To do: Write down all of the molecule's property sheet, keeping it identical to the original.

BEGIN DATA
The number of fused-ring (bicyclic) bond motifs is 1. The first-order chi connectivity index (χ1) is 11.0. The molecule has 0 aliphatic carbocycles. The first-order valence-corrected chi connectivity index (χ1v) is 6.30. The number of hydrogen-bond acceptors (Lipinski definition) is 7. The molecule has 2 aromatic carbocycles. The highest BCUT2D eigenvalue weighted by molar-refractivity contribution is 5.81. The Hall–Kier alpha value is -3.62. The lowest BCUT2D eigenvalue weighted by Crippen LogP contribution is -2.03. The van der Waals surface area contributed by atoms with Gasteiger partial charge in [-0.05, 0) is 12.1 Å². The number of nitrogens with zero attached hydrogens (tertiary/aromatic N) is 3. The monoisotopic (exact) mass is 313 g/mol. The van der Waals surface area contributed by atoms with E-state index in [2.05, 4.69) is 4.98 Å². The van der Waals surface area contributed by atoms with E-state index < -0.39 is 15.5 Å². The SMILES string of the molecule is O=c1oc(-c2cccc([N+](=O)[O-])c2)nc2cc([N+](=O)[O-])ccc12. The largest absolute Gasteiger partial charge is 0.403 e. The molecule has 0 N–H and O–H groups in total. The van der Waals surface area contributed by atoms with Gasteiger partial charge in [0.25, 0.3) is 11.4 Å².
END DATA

The number of fused-ring (bicyclic) bond motifs is 1. The first-order chi connectivity index (χ1) is 11.0. The molecule has 0 aliphatic carbocycles. The first-order valence-corrected chi connectivity index (χ1v) is 6.30. The number of hydrogen-bond acceptors (Lipinski definition) is 7. The molecule has 2 aromatic carbocycles. The highest BCUT2D eigenvalue weighted by molar-refractivity contribution is 5.81. The Hall–Kier alpha value is -3.62. The lowest BCUT2D eigenvalue weighted by Crippen LogP contribution is -2.03. The van der Waals surface area contributed by atoms with Gasteiger partial charge in [-0.05, 0) is 12.1 Å². The number of nitrogens with zero attached hydrogens (tertiary/aromatic N) is 3. The monoisotopic (exact) mass is 313 g/mol. The van der Waals surface area contributed by atoms with E-state index in [2.05, 4.69) is 4.98 Å². The van der Waals surface area contributed by atoms with E-state index < -0.39 is 15.5 Å². The SMILES string of the molecule is O=c1oc(-c2cccc([N+](=O)[O-])c2)nc2cc([N+](=O)[O-])ccc12. The largest absolute Gasteiger partial charge is 0.403 e. The molecule has 0 N–H and O–H groups in total. The van der Waals surface area contributed by atoms with Gasteiger partial charge in [0.25, 0.3) is 11.4 Å².